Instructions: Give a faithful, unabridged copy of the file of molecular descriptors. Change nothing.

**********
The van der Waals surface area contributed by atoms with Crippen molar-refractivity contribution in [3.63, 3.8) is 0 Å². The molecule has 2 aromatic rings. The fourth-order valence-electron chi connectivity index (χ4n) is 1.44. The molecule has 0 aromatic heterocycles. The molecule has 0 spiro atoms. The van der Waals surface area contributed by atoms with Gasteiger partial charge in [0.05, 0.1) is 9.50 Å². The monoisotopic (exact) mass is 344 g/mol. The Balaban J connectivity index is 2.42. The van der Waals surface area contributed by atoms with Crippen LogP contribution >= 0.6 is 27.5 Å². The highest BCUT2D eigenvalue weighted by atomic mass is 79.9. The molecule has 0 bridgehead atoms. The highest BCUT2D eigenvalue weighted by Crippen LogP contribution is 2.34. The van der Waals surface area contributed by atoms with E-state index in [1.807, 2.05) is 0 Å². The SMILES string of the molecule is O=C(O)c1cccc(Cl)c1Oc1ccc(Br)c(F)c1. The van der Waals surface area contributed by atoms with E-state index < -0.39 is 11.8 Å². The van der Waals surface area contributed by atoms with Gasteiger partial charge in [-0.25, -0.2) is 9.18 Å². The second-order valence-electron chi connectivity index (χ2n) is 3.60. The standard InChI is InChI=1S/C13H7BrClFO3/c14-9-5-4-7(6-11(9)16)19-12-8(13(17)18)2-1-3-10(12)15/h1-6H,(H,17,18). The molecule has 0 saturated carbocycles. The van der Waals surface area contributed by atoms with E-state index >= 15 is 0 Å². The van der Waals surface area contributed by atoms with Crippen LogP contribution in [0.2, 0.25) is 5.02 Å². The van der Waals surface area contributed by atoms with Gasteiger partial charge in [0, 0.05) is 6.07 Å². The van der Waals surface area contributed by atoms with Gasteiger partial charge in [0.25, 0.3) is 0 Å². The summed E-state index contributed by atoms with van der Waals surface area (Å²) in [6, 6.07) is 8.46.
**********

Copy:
The van der Waals surface area contributed by atoms with Crippen molar-refractivity contribution in [3.63, 3.8) is 0 Å². The molecule has 2 aromatic rings. The fourth-order valence-electron chi connectivity index (χ4n) is 1.44. The molecule has 0 aromatic heterocycles. The molecule has 0 spiro atoms. The van der Waals surface area contributed by atoms with Gasteiger partial charge in [0.05, 0.1) is 9.50 Å². The monoisotopic (exact) mass is 344 g/mol. The Balaban J connectivity index is 2.42. The van der Waals surface area contributed by atoms with Crippen LogP contribution >= 0.6 is 27.5 Å². The highest BCUT2D eigenvalue weighted by atomic mass is 79.9. The molecule has 0 bridgehead atoms. The highest BCUT2D eigenvalue weighted by Crippen LogP contribution is 2.34. The van der Waals surface area contributed by atoms with E-state index in [1.807, 2.05) is 0 Å². The SMILES string of the molecule is O=C(O)c1cccc(Cl)c1Oc1ccc(Br)c(F)c1. The van der Waals surface area contributed by atoms with E-state index < -0.39 is 11.8 Å². The van der Waals surface area contributed by atoms with Gasteiger partial charge in [-0.25, -0.2) is 9.18 Å². The second-order valence-electron chi connectivity index (χ2n) is 3.60. The standard InChI is InChI=1S/C13H7BrClFO3/c14-9-5-4-7(6-11(9)16)19-12-8(13(17)18)2-1-3-10(12)15/h1-6H,(H,17,18). The molecule has 0 saturated carbocycles. The van der Waals surface area contributed by atoms with E-state index >= 15 is 0 Å². The van der Waals surface area contributed by atoms with Crippen LogP contribution in [0.2, 0.25) is 5.02 Å². The van der Waals surface area contributed by atoms with Gasteiger partial charge in [0, 0.05) is 6.07 Å². The van der Waals surface area contributed by atoms with Gasteiger partial charge in [0.25, 0.3) is 0 Å². The summed E-state index contributed by atoms with van der Waals surface area (Å²) in [6, 6.07) is 8.46.